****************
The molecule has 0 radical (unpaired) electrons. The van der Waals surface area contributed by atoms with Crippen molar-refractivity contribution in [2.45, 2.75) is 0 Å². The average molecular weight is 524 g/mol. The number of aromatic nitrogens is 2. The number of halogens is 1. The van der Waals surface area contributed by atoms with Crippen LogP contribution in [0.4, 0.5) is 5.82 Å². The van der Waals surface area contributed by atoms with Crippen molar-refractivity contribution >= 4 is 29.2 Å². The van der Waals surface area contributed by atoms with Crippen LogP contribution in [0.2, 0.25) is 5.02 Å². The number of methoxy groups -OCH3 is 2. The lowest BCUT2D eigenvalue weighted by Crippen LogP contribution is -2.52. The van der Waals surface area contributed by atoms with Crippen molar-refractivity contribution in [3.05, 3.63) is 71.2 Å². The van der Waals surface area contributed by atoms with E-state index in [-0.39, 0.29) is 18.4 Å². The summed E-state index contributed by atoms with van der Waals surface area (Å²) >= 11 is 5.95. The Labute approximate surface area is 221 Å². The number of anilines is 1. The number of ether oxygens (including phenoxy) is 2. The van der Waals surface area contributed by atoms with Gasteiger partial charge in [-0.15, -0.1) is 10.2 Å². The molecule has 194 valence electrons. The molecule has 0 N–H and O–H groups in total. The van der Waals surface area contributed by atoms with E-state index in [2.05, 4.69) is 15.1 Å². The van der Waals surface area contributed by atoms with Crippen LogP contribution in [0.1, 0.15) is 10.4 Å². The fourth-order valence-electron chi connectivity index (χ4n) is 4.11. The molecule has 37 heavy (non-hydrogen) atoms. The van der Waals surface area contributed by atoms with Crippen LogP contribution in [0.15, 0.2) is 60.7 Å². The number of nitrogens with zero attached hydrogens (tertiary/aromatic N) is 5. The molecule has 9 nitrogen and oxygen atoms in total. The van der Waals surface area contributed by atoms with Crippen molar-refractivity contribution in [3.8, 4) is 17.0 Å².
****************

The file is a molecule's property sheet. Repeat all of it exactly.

The molecule has 0 radical (unpaired) electrons. The van der Waals surface area contributed by atoms with Crippen molar-refractivity contribution in [2.45, 2.75) is 0 Å². The average molecular weight is 524 g/mol. The number of aromatic nitrogens is 2. The number of halogens is 1. The van der Waals surface area contributed by atoms with Crippen LogP contribution in [0.4, 0.5) is 5.82 Å². The van der Waals surface area contributed by atoms with Crippen molar-refractivity contribution >= 4 is 29.2 Å². The van der Waals surface area contributed by atoms with Crippen LogP contribution in [0.2, 0.25) is 5.02 Å². The number of methoxy groups -OCH3 is 2. The lowest BCUT2D eigenvalue weighted by Crippen LogP contribution is -2.52. The van der Waals surface area contributed by atoms with Crippen molar-refractivity contribution in [3.05, 3.63) is 71.2 Å². The van der Waals surface area contributed by atoms with E-state index in [-0.39, 0.29) is 18.4 Å². The summed E-state index contributed by atoms with van der Waals surface area (Å²) >= 11 is 5.95. The Labute approximate surface area is 221 Å². The number of anilines is 1. The number of ether oxygens (including phenoxy) is 2. The van der Waals surface area contributed by atoms with Gasteiger partial charge in [-0.15, -0.1) is 10.2 Å². The molecule has 194 valence electrons. The molecule has 0 N–H and O–H groups in total. The van der Waals surface area contributed by atoms with E-state index in [2.05, 4.69) is 15.1 Å². The van der Waals surface area contributed by atoms with Crippen LogP contribution in [0.1, 0.15) is 10.4 Å². The fourth-order valence-electron chi connectivity index (χ4n) is 4.11. The molecule has 37 heavy (non-hydrogen) atoms. The van der Waals surface area contributed by atoms with Crippen LogP contribution in [0.15, 0.2) is 60.7 Å². The number of nitrogens with zero attached hydrogens (tertiary/aromatic N) is 5. The molecule has 9 nitrogen and oxygen atoms in total. The van der Waals surface area contributed by atoms with Crippen molar-refractivity contribution in [3.8, 4) is 17.0 Å².